Saturday, September 26, 2009

Nothing odd here ...

... When Writers Speak. (Hat tip, Dave Lull.)

Public speaking is a performing art. You either have a talent and a inclination for that or you don't. Interestingly, I have known actors, excellent at playing a role before a crowded theater, who were quite uncomfortable giving a lecture.


  1. This may be slightly off topic, but poets are sometimes the worst readers of their own work. Consider the recordings of T. S. Eliot. His readings are singular, fascinating events, but they are wretchedly opposite to everything we try to teach students about the reading of poetry.

  2. It's the job of an interviewer to make the writer look good or interesting. Just as it's the job of an actor to make other actors look good. A writer is only a "so-so conversationlist" if the interviewer is a shitty interviewer. If you haven't done your homework and you aren't prepared to adapt or throw meat at a writer, then an interviewer has only herself to blaem.

  3. I confess to actually liking Eliot's funereal delivery. But I once saw the actor Hurd Hatfield - who played the lead in the classic film version of The Picture of Dorian Gray act "The Love Song of J.Alfred Prufrock." It was unforgettable.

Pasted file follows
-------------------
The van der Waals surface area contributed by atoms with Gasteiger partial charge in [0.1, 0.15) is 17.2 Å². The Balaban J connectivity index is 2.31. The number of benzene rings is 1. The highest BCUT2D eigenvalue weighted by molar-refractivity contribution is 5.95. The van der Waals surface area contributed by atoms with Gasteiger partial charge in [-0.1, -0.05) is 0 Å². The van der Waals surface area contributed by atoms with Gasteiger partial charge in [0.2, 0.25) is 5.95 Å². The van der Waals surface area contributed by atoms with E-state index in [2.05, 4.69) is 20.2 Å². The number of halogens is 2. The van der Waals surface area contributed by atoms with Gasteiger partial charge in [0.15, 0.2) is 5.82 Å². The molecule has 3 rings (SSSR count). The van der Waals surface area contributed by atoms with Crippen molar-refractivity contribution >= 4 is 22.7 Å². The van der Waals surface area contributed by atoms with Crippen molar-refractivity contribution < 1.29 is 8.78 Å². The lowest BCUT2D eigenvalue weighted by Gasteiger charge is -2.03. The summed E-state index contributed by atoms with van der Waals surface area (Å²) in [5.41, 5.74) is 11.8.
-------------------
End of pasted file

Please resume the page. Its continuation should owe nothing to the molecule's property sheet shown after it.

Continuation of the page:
But yes, many poets read their stuff terribly (Wallace Stevens< for instance). Kenneth Patchen was a superb reader of his work, and most English poets do a fine job.
    Ed is right that the interviewer, if good, can put the writer at ease and all goes well and interestingly. Some years ago I interviewed A.S. Byatt by phone. She was in San Francisco and I in Philadelphia. As we ran out of time, she said, "You know, I don;t like interviews, but this hasn;t been like an interview, It's been like a conversation. Let's resume when I get to Philadelphia." And we did. Of course she is absolutely brilliant.

  4. Today I was driving listening to a Prairie Home Companion compilation CD called "English Majors." Some very funny stuff on there.

    But also on there is Allen Ginsberg reading Walt Whitman's "Song of Myself." It's a terrific, dynamic reading.

    I used to be in a band that was improvising musicians accompanying live poetry performance. I've met very few poets who declaim or perform their poems at all well. The poet we worked with was good. So is Olga Broumas.

    Every poet who wants to perform their poetry ought to study a little acting, or at least speech-making. It's not that hard to be able to read a poem well. But most poets don't; most poets just read like it was prose, or the news, or whatever. It's often a monotone. I guess most poets think that the words alone should be enough. Strange.